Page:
A couple of years ago I reconnected with my college friend and luthier David Cavins, who is based in Columbia, Missouri. David builds beautiful guitars, and although I'm pretty much flush with 6-string acoustics, his tenor guitars piqued my interest. In particular, I wanted to expand my sonic palette while also challenge myself with new tunings beyond 6-string guitar, banjo, and the other instruments I've been fortunate to find across the years. I have a mandolin and although I'm a proficient rhythm player, playing breaks never quite clicked for me. I figured a tenor guitar would give me a comfortable way (as a guitar player) to get more familiar with mandolin-family tunings, while also adding some diversity to our weekly jams (so many guitar and banjo players!). So at the end of last year David started designing a tenor guitar for me.
I previously have posted about the design and build process (see the series of six posts here: 1, 2, 3, 4, 5, and 6), which includes lots of pictures that David send me along the way. Essentially, we each blogged the process in parallel from our perspectives. To briefly review, David's tenors are inspired by a Gibson TG-0 rather than the Martin 0-18T popularized by the Kingston Trio. My guitar is 13" across the lower bout and 3.688" in depth at the endpin, with a scale length of 22.875" and nut width of 1.25". We settled on flamed sugar maple for the back, sides, and neck, with an adirondack spruce top. The binding and other decorative bits are primarily hormigo, and the fretboard and bridge are Honduran rosewood. This guitar has a couple of other unique features, including two subtle "wave " inlays around the perimeter of the back, the strikingly brilliant sunburst shading under the French polished finish, and David's newly-designed adjustable neck joint (see more details about the neck on David's site at the bottom of this page and mid-way down this page).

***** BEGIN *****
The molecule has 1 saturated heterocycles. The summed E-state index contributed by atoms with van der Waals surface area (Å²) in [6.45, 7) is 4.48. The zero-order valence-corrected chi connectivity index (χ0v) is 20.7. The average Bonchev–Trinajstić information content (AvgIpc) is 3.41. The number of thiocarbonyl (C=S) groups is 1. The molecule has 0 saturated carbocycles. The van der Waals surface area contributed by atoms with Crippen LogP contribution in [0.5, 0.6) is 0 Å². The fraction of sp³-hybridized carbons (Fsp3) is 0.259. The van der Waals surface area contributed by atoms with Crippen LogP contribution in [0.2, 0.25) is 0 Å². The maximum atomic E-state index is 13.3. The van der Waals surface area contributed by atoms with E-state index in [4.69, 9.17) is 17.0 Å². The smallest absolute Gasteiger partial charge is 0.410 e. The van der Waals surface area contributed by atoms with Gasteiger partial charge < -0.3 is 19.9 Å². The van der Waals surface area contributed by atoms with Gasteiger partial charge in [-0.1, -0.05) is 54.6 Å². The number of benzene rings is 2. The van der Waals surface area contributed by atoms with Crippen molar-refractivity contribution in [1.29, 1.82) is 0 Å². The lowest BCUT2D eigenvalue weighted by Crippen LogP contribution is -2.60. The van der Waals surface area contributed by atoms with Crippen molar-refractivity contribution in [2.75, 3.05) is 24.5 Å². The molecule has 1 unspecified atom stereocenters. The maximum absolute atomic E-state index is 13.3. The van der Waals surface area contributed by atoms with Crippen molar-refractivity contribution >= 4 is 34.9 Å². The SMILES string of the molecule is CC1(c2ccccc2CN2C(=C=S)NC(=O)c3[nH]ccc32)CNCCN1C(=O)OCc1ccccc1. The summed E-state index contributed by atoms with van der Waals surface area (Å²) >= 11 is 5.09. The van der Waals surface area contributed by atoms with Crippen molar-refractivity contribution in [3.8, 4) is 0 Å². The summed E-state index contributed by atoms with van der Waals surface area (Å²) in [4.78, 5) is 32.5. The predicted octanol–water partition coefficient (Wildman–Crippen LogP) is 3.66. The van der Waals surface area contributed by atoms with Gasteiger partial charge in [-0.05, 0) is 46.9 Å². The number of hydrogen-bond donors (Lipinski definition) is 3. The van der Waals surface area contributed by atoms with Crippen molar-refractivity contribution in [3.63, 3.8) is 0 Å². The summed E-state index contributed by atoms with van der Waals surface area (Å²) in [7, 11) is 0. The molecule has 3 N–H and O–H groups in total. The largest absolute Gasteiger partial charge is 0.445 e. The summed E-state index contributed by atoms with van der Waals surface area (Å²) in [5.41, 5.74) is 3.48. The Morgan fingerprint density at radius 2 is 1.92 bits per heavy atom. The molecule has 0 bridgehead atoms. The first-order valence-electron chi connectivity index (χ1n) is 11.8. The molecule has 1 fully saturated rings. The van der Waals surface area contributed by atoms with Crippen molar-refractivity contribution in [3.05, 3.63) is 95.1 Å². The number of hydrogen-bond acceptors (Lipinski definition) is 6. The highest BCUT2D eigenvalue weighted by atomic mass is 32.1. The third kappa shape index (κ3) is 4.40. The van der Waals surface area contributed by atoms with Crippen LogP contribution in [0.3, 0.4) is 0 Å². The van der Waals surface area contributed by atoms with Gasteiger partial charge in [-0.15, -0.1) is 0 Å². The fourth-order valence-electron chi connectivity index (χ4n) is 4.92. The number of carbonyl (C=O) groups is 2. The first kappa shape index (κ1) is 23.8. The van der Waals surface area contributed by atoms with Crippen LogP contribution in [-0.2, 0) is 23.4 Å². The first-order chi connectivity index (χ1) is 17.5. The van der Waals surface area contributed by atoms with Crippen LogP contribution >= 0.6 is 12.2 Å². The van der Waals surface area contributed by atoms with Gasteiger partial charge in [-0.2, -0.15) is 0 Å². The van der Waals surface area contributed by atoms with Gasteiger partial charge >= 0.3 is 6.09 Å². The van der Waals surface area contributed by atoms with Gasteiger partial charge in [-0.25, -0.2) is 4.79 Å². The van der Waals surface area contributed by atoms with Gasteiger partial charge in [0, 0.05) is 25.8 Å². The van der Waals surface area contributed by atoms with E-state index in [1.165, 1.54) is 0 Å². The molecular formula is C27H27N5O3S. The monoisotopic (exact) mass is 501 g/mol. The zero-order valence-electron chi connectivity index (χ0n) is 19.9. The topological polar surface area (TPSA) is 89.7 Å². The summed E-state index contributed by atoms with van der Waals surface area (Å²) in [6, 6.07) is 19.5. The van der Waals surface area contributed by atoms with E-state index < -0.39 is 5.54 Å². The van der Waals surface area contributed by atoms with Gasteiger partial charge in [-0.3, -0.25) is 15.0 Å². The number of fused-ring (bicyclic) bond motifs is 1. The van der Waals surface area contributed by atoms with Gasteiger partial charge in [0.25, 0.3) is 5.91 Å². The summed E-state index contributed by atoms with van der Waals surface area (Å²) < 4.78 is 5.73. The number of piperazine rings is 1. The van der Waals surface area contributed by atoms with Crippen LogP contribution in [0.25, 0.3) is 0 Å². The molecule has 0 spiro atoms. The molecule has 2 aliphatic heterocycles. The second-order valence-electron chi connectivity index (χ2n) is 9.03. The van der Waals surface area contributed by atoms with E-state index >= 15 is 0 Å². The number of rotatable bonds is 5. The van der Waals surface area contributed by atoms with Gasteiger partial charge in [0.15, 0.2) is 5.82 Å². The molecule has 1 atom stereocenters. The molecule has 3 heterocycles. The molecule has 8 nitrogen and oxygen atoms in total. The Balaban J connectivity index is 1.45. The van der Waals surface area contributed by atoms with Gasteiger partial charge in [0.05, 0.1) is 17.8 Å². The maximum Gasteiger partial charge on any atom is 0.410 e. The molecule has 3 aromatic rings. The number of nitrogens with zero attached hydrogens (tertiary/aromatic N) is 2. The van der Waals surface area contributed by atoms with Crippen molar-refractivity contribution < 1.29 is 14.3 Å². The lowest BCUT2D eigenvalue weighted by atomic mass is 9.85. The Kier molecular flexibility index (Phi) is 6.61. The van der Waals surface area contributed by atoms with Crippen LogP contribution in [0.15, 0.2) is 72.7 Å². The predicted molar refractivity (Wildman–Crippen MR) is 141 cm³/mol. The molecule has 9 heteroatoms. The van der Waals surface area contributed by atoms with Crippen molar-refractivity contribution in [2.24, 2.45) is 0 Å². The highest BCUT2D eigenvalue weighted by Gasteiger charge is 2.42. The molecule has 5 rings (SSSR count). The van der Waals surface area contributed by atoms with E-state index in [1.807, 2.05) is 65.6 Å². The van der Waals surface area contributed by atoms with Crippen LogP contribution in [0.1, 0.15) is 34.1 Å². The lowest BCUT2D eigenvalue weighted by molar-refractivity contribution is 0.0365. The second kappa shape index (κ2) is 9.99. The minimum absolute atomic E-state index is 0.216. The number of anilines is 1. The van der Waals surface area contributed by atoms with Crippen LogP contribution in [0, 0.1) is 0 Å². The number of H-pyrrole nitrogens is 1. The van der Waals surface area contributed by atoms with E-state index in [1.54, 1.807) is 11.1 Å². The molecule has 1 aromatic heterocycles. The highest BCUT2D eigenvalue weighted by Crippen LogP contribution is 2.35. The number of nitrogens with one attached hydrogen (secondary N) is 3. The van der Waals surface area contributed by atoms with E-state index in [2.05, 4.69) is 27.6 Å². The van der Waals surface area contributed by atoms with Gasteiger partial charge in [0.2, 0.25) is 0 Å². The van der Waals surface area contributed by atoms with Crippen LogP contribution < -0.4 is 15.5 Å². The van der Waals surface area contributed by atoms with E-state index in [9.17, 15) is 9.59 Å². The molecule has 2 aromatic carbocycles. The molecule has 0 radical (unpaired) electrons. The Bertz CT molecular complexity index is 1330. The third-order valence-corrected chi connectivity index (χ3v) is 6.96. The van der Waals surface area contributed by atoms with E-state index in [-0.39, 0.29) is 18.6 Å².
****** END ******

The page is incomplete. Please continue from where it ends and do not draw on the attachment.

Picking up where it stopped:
I received the tenor from David last week and am absolutely blown away by its beauty, and more importantly, by the tone of this instrument. Describing a guitar's tonal qualities is always difficult, especially when I haven't actually played any other tenors and thus don't have a reference point. So I'll just simply say that I can't imagine a tenor sounding any better than this one! At some point I'll try to get around to posting some sound clips, but for now you'll just have to enjoy these pictures.
A couple things I've learned from this process:
1) Working with a luthier on a custom built guitar is a very fun and satisfying experience.
2) David is an extremely talented craftsman, artist, and musician, in addition to being just about the nicest guy you'll ever meet (although I've know this last point since we first met in 1994). If you're looking for a tenor guitar, or auditorium, orchestra, or concert-sized guitar, working with David can't be beat. The balance of tradition, innovation, and responsible choices of sustainable materials in his instruments hits the spot for me, and the design of my tenor guitar is executed into a beautiful sounding, looking, and feeling instrument.